by Binod Koirala, Past President, Rotary Club of Pokhara Fishtail, Nepal

Many families in Nepal still cook over fires indoors. Our club has implemented a pilot project on electric cooking stoves in two different poor communities with excellent results: indoor particulate levels fell over 96% and families cut their cooking energy costs by 60%!  The cost per household was only $100, with families contributing a share. Those upgrade costs – averaging NPR. 2000 – are normally paid by the family. The typical cooking energy cost for a household with 4 family members is about NPR. 1500 per month. Once they start using electricity, that cost drops to NPR. 600 per month. So, they recover the sharing cost within few months.

Nepal is rich in clean hydro-electricity, and the  government is encouraging people to use electric equipment. This creates a big opportunity to implement our e-cooking project on a larger scale and contribute to saving the environment.

In partnership with the Rotary Clubs of Bristol Breakfast (UK) and Neoteric (HK), we equipped 60 families to replace their dependence on wood or Liquified Petroleum Gas (LPG) with an electric induction cookstove. We used an air quality monitor to test fine particulate (PM2.5) levels in a house that cooked over a woodfire. The baseline PM2.5 level was 999 µ/m3, and the family reported eye irritation, headache, and respiratory problems. We then sampled the air as the family used their new electric stove. The PM2.5 level was 35 µ/m3. There were no health issues with electric stoves.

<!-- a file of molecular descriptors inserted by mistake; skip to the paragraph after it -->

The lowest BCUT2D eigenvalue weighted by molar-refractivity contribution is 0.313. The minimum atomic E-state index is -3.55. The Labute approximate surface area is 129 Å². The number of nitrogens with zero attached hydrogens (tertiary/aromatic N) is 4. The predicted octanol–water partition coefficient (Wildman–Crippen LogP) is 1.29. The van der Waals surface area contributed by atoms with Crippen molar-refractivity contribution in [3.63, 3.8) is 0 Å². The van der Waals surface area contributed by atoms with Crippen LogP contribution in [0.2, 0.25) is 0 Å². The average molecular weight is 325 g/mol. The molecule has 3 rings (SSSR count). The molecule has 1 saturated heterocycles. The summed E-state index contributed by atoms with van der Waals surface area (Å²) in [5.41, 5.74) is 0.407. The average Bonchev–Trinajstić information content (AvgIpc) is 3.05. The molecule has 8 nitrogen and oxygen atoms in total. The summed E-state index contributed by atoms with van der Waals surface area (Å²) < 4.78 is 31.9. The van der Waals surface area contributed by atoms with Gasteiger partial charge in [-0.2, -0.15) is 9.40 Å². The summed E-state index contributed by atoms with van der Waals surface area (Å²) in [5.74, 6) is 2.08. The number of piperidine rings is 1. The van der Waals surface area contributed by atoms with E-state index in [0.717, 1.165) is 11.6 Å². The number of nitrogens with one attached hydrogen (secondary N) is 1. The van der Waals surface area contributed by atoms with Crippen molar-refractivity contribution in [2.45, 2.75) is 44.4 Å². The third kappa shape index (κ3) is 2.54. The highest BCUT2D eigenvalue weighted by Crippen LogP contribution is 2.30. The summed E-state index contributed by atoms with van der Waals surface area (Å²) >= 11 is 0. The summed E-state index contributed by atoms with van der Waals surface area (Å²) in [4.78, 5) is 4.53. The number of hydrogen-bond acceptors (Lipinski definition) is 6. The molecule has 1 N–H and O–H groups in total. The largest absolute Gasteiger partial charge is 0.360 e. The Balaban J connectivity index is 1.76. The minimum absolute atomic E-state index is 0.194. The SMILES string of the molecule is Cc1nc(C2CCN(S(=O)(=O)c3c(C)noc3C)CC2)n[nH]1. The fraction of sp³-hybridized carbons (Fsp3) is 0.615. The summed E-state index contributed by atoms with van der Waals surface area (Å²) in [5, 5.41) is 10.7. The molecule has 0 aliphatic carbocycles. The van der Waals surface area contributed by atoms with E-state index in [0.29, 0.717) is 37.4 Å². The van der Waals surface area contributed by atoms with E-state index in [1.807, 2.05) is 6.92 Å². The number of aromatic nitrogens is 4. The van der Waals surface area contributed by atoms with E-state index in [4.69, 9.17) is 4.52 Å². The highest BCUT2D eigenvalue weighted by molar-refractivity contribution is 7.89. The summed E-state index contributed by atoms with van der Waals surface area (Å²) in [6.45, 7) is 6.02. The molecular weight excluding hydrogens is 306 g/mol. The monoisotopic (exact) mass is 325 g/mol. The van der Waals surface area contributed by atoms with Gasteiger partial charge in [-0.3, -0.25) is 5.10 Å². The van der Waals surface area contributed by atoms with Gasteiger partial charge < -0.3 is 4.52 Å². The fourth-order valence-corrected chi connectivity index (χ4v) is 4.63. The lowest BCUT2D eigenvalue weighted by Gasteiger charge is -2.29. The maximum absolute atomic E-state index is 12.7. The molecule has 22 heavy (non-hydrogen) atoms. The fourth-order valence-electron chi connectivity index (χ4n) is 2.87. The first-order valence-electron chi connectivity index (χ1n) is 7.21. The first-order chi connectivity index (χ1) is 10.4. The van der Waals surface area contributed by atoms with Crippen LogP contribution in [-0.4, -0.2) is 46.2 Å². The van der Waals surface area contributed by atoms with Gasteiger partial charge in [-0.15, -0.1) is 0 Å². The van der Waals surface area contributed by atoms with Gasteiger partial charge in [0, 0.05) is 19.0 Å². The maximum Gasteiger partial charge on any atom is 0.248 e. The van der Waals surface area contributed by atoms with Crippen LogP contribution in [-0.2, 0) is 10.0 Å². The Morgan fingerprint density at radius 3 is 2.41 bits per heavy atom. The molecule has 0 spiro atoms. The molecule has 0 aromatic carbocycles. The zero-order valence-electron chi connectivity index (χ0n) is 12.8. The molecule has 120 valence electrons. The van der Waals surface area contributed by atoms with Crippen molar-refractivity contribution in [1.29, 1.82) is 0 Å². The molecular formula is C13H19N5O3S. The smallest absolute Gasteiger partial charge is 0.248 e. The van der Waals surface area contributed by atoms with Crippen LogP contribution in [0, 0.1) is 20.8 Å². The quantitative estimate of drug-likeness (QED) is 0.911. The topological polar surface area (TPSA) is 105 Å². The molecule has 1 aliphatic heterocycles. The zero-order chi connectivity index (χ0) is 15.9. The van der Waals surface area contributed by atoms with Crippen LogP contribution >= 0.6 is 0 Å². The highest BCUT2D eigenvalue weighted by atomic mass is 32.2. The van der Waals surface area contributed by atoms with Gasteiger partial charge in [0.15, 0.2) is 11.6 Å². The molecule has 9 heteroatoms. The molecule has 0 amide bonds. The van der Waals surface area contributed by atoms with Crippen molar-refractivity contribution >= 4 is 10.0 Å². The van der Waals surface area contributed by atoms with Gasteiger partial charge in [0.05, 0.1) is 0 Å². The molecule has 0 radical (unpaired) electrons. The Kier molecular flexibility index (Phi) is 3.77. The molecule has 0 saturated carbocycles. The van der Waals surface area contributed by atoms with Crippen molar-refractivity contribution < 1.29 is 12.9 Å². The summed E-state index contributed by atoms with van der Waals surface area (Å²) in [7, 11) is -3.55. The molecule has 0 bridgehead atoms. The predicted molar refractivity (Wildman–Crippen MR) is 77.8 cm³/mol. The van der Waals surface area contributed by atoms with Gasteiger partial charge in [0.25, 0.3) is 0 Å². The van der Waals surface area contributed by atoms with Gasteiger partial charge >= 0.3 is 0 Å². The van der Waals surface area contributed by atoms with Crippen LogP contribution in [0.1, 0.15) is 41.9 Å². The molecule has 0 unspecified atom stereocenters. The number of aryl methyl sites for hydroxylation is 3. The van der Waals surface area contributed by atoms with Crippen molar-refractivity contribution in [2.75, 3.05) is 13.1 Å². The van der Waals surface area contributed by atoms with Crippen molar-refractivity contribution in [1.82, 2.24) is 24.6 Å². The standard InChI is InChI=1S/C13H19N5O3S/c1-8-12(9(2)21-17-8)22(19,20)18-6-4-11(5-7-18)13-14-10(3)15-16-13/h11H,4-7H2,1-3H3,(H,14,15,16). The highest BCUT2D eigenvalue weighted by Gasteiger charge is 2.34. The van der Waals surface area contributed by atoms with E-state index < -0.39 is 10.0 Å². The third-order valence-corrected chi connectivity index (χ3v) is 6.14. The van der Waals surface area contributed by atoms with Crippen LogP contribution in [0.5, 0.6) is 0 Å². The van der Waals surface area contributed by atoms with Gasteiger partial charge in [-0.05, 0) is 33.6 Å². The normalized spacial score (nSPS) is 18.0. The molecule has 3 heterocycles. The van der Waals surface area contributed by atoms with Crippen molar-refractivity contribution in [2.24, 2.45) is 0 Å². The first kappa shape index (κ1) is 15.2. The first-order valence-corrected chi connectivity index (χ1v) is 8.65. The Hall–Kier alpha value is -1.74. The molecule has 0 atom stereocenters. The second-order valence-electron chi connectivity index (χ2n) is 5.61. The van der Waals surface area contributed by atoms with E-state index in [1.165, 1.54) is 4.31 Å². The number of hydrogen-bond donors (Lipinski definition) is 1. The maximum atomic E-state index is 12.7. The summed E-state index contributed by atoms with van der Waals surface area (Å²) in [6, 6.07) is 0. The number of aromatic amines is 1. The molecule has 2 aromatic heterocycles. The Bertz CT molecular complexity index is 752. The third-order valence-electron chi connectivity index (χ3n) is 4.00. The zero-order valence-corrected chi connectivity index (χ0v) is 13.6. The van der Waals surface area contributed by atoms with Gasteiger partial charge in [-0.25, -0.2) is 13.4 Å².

Nepal is rich with clean hydro-electricity. The government is also encouraging people to use electric equipment rather fossil fuel or wood. There is a big potential to implement this e-cooking project in a larger scale and contribute to saving our environment.
Photo: Laxmi Thapa Giri, Past President of RC Pokhara Fishtail, with a villager discovering how fast and clean her new cookstove is.

The production of clean hydro-electricity is increasing in Nepal through government and private investments. The government is encouraging people to consume more electricity, and most of the people are connected to the electric grid. However, in some communities there are distribution problems: low voltage due to lack of sufficient transformers and scattered houses. Before implementing this project, it’s essential to pre-assess a community to find out if they have sufficient voltage. We must also check and upgrade the household wiring to reduce electric shock hazards.

Those upgrade costs – averaging NPR. 2000 – are normally paid by the family. The typical cooking energy cost for a household with 4 family members is about NPR. 1500. Once they start using electricity, that cost drops to NPR. 600 per month. So, they recover the sharing cost within few months.

Most of the people don’t know about availability of such devices for cooking. They don’t know how easy is it to cook.  You can see in this video how delighted they are when they find out.  “After getting electric cooking stuff, it was very easy,” said one lady. “Because of my eye problem it has been so hard to cook with firewood smoke.  Now I have relief. Thank you for the support.” “Thank you for giving electric cooking system,” said another lady. “It cooks food very fast. There is no need for firewood.”

We provide the induction cookstove, a pressure cooker, and an additional pot. The sensors are expensive locally ($300), but a Rotarian friend in UK provided me two at about half the price.  Here is another video on how we distributed the stoves in Mirsha Village and taught people how to use them.  The moment when the pressure cookers finish is pure joy!